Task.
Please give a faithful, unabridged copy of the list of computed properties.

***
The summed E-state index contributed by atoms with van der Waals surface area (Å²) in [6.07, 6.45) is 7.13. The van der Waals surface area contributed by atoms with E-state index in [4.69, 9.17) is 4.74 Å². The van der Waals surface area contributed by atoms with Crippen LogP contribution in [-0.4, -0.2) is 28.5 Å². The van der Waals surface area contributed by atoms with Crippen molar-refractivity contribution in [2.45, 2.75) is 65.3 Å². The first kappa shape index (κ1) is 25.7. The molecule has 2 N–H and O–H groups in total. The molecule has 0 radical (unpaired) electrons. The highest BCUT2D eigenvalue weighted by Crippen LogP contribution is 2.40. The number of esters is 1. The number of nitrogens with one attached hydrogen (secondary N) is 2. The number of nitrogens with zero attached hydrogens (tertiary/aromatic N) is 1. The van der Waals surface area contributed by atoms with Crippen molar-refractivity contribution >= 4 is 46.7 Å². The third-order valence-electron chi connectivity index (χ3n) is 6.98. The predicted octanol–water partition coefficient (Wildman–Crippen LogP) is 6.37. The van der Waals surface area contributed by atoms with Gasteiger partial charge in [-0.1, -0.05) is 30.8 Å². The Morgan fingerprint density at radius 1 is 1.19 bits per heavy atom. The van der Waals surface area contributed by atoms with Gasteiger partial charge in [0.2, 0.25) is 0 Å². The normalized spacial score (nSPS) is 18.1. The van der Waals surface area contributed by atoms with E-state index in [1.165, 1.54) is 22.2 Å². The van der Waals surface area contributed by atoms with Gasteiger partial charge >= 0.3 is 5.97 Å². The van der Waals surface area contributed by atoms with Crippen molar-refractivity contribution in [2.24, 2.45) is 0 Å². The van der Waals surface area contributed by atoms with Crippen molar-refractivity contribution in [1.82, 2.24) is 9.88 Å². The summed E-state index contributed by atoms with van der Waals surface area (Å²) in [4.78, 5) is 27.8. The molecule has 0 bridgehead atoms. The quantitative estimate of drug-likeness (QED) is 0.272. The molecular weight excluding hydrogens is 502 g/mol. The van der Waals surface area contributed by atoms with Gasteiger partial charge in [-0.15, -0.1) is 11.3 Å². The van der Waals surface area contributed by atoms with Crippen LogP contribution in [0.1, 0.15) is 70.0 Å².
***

The summed E-state index contributed by atoms with van der Waals surface area (Å²) in [6.07, 6.45) is 7.13. The van der Waals surface area contributed by atoms with E-state index in [4.69, 9.17) is 4.74 Å². The van der Waals surface area contributed by atoms with Crippen LogP contribution in [-0.4, -0.2) is 28.5 Å². The van der Waals surface area contributed by atoms with Crippen molar-refractivity contribution in [2.45, 2.75) is 65.3 Å². The first kappa shape index (κ1) is 25.7. The molecule has 2 N–H and O–H groups in total. The molecule has 0 radical (unpaired) electrons. The highest BCUT2D eigenvalue weighted by Crippen LogP contribution is 2.40. The number of esters is 1. The number of nitrogens with one attached hydrogen (secondary N) is 2. The number of nitrogens with zero attached hydrogens (tertiary/aromatic N) is 1. The van der Waals surface area contributed by atoms with Crippen molar-refractivity contribution >= 4 is 46.7 Å². The third-order valence-electron chi connectivity index (χ3n) is 6.98. The predicted octanol–water partition coefficient (Wildman–Crippen LogP) is 6.37. The van der Waals surface area contributed by atoms with Gasteiger partial charge in [-0.1, -0.05) is 30.8 Å². The Morgan fingerprint density at radius 1 is 1.19 bits per heavy atom. The van der Waals surface area contributed by atoms with Gasteiger partial charge in [0.2, 0.25) is 0 Å². The normalized spacial score (nSPS) is 18.1. The van der Waals surface area contributed by atoms with E-state index in [1.165, 1.54) is 22.2 Å². The van der Waals surface area contributed by atoms with Gasteiger partial charge >= 0.3 is 5.97 Å². The van der Waals surface area contributed by atoms with Crippen molar-refractivity contribution in [2.24, 2.45) is 0 Å². The van der Waals surface area contributed by atoms with Crippen molar-refractivity contribution in [1.82, 2.24) is 9.88 Å². The summed E-state index contributed by atoms with van der Waals surface area (Å²) in [4.78, 5) is 27.8. The molecule has 0 bridgehead atoms. The quantitative estimate of drug-likeness (QED) is 0.272. The molecular weight excluding hydrogens is 502 g/mol. The van der Waals surface area contributed by atoms with Gasteiger partial charge in [-0.15, -0.1) is 11.3 Å². The van der Waals surface area contributed by atoms with Crippen LogP contribution in [0.1, 0.15) is 70.0 Å².